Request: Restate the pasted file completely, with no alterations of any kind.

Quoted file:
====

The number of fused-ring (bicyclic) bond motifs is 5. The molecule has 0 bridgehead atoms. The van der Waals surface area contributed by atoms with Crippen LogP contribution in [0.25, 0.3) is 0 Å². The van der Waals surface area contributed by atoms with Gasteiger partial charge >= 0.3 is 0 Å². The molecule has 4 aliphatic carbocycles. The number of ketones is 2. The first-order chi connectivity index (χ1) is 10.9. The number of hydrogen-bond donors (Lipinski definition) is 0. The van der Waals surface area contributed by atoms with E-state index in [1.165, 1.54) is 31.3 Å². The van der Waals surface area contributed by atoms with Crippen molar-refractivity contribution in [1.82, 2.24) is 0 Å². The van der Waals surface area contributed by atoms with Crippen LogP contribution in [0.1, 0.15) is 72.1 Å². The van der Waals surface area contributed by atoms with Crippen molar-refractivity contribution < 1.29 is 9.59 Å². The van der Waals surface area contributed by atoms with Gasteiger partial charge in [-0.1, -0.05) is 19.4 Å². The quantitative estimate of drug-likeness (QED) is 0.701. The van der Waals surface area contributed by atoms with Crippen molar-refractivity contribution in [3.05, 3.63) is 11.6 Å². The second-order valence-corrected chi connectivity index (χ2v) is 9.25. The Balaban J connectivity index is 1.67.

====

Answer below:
The number of fused-ring (bicyclic) bond motifs is 5. The molecule has 0 bridgehead atoms. The van der Waals surface area contributed by atoms with Crippen LogP contribution in [0.25, 0.3) is 0 Å². The van der Waals surface area contributed by atoms with Gasteiger partial charge >= 0.3 is 0 Å². The molecule has 4 aliphatic carbocycles. The number of ketones is 2. The first-order chi connectivity index (χ1) is 10.9. The number of hydrogen-bond donors (Lipinski definition) is 0. The van der Waals surface area contributed by atoms with E-state index in [1.165, 1.54) is 31.3 Å². The van der Waals surface area contributed by atoms with Crippen molar-refractivity contribution in [1.82, 2.24) is 0 Å². The van der Waals surface area contributed by atoms with Crippen LogP contribution in [0.1, 0.15) is 72.1 Å². The van der Waals surface area contributed by atoms with Crippen molar-refractivity contribution < 1.29 is 9.59 Å². The van der Waals surface area contributed by atoms with Gasteiger partial charge in [-0.1, -0.05) is 19.4 Å². The quantitative estimate of drug-likeness (QED) is 0.701. The van der Waals surface area contributed by atoms with Crippen molar-refractivity contribution in [3.05, 3.63) is 11.6 Å². The second-order valence-corrected chi connectivity index (χ2v) is 9.25. The Balaban J connectivity index is 1.67.